why I allow my kids to eat chocolate for breakfast

It’s true.  We have total food freedom in our house.

Our four kids (under the age of 9) are free to choose what they want to eat, whenever they want to eat it.

We don’t force them to sit at the table, eat at specific times, or eat their vegetables before they get dessert.


Well you’ll have to watch the video to find out!

Warning:  This video will make you think.  It might also teach you a thing or two about stepping outside the box with your parenting.

Love Kim xo

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Happiness is a journey, not a destination

Probably the biggest change to our life in the last two weeks as been giving the kids freedom to choose their own bedtime.

This was a really tough one for me.

I’ve always been very controlling over bedtimes, believing that kids needed to be in bed at a certain time in order for them to be well rested.  

When then were going to school every day, this was true.  

School takes a lot of emotional fortitude for a child.  

They’re in a controlled environment with a lot of different personalities, and so it takes mental energy for them to work out and follow the rules.

Not to mention the horrors of peer pressure and the threat of bullying.

Survival takes energy and so rest is essential if we are not to put undue stress on their immature systems.

Since my kids do not go to school anymore, they don’t have these kinds of pressures to deal with.

Our days are spent going on fun outings, eating food they love, learning, exploring and feeling deeply loved.

Their average bedtime has moved to around 10.30pm, (probably because that’s when I usually go to bed) and they sleep until about 9am (can’t say I’m complaining about this part!).

I’m noticing that they’re starting to be more aware of their feelings as a result of not being controlled.

Because they’re not following a rule, they can tune into their themselves so much easier, as they’re not tuning in full time, to their external environment.

Last night I was snuggling in my bed with Corey and Kai at around 10pm.  Kai had just had a bath and we were watching videos on YouTube.

Suddenly Kai sat up and said “Mummy, isn’t this lovely?”

I smiled and realised that yes, it was lovely.

He continued “Tonight has been great; having a hot bath, a piece of toast and now snuggling here with you and Corey.  I love you mummy.”

Tonight wasn’t any different than any other night in his life, except that it was 10.15pm.  But I realised how everything he had done all night had been entirely his choice.  

And that freedom must’ve felt wonderful.

I’ve also realised how easy it is to be a mum, when I’m not controlling my kids all day.

Easier for me, easier for them.  

I love my life.

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Pest control, worms and head lice (and that’s just the kids)


Today wasn’t the “arms wide screaming with joy it’s a beautiful life” that I wrote about yesterday.

Today was a bitch.  

I was tired through lack of sleep and hormonal.

Oh, and I’ve got worms (yes really).  That’s what happens in a house of four kids under the age of 8… no one gets off Scott free (except maybe Ryan).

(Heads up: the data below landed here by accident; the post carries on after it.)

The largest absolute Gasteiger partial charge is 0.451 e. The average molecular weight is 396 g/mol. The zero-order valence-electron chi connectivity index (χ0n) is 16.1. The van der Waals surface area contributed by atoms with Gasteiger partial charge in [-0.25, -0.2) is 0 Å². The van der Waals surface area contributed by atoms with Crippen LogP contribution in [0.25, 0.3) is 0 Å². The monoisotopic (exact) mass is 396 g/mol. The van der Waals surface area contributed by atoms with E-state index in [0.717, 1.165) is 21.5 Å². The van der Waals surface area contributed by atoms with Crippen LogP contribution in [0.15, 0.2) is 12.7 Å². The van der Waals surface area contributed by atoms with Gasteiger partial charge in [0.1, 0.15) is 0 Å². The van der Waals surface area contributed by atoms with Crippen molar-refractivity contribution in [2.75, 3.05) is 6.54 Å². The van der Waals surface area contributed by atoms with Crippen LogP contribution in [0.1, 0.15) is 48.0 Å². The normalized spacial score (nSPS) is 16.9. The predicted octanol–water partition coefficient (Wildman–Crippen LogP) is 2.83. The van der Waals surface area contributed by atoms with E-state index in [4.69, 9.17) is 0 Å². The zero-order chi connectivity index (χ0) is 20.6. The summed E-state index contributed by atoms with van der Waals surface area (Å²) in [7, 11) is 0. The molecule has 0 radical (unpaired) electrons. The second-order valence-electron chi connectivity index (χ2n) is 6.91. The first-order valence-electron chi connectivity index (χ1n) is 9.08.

And I’ve only just gotten rid of my last batch of head lice.

So let’s just say I wasn’t in the best possible parenting place.

Since last week we’ve been allowing the kids to choose their own bedtimes, as part of our freedom journey.

I’ve really enjoyed this as it meant I’m much more relaxed in my own schedule.  

We’ve done things like go swimming at 5pm when I’m usually preparing dinner and we’ve eaten as late as 8pm as there’s no rush to get them into bed early for school.

But the downside is that I haven’t spent much time with Ryan.  I miss him.

My kids follow me everywhere around the house… especially Jack who’s two years old.  

Everyone wants to fall asleep beside me, and everyone wants to be wherever I am.

It’s lovely and annoying all at the same time.

So tonight I decided that it was okay to exert just a teeny tiny little bit of control, and get them into bed early.

They were tired, and we have a busy day tomorrow.  It was fine.

(You can tell this isn’t going to end well)

My four year old daughter refused to go to bed as she was watching Ben & Holly and everyone else kept getting out of bed and following me around because they didn’t want to be left out.

Ryan was peacefully watching another episode of Breaking Bad, warmed by the fire I had lit, in blissful, child free, silence.  (I’m not bitter at all)

In that moment, nothing was going the way I wanted it to go.  

I had it all planned perfectly in my mind.  The kids would be in bed early(ish), I’d be tucked up in front of a warm fire watching Sherlock with hubby, and my worlds would be perfectly aligned.

And when the reality didn’t match the dream, I got pissed off.

I remember having a realisation that if I never had any expectations, I’d never be disappointed.

(I don’t know what caused me to have such a profound realisation, but I’m sure there was gin involved.)

Tonight I had a vision in my mind of how it would go, and I wasn’t prepared to be flexible when it didn’t happen.

Inflexibility causes control, and perceived lack of control causes anger.

And being openly angry at kids, in my opinion, is the singularly most damaging thing we can do to them.

There is something wonderful about having a truly deep connection with my kids that I absolutely love.  

But there are times when I wish they’d all just piss off and leave me alone.

Freedom perhaps, then lies, in my ability to pause between stimulus and response so that I may uphold my highest values, and shape their lives for the better.

Thank you for reading my drivel.  I’d love for you to leave a comment.

Until next time…

Kim xo

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